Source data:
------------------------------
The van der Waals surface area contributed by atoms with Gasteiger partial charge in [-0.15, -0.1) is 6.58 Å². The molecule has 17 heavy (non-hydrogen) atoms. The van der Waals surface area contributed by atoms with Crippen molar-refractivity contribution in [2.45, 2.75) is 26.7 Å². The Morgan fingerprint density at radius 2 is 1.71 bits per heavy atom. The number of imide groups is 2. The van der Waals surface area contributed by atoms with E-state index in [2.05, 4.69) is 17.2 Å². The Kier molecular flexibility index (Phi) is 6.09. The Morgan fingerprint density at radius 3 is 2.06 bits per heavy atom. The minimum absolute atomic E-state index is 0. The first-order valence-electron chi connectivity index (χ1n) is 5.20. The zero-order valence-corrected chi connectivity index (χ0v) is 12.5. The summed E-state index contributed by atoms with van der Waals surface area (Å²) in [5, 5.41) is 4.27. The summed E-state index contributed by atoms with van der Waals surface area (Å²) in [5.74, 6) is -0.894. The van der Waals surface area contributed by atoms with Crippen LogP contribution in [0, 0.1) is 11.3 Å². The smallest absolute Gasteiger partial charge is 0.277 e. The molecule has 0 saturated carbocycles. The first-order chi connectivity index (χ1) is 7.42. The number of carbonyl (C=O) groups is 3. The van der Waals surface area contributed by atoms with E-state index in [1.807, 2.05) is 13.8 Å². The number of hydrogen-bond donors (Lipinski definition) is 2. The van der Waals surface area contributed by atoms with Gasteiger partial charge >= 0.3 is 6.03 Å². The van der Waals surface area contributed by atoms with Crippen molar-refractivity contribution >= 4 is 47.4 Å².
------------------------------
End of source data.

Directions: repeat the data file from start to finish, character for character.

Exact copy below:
The van der Waals surface area contributed by atoms with Gasteiger partial charge in [-0.15, -0.1) is 6.58 Å². The molecule has 17 heavy (non-hydrogen) atoms. The van der Waals surface area contributed by atoms with Crippen molar-refractivity contribution in [2.45, 2.75) is 26.7 Å². The Morgan fingerprint density at radius 2 is 1.71 bits per heavy atom. The number of imide groups is 2. The van der Waals surface area contributed by atoms with E-state index in [2.05, 4.69) is 17.2 Å². The Kier molecular flexibility index (Phi) is 6.09. The Morgan fingerprint density at radius 3 is 2.06 bits per heavy atom. The minimum absolute atomic E-state index is 0. The first-order valence-electron chi connectivity index (χ1n) is 5.20. The zero-order valence-corrected chi connectivity index (χ0v) is 12.5. The summed E-state index contributed by atoms with van der Waals surface area (Å²) in [5, 5.41) is 4.27. The summed E-state index contributed by atoms with van der Waals surface area (Å²) in [5.74, 6) is -0.894. The van der Waals surface area contributed by atoms with Crippen LogP contribution in [0, 0.1) is 11.3 Å². The smallest absolute Gasteiger partial charge is 0.277 e. The molecule has 0 saturated carbocycles. The first-order chi connectivity index (χ1) is 7.42. The number of carbonyl (C=O) groups is 3. The van der Waals surface area contributed by atoms with E-state index in [1.807, 2.05) is 13.8 Å². The number of hydrogen-bond donors (Lipinski definition) is 2. The van der Waals surface area contributed by atoms with Gasteiger partial charge >= 0.3 is 6.03 Å². The van der Waals surface area contributed by atoms with Crippen molar-refractivity contribution >= 4 is 47.4 Å².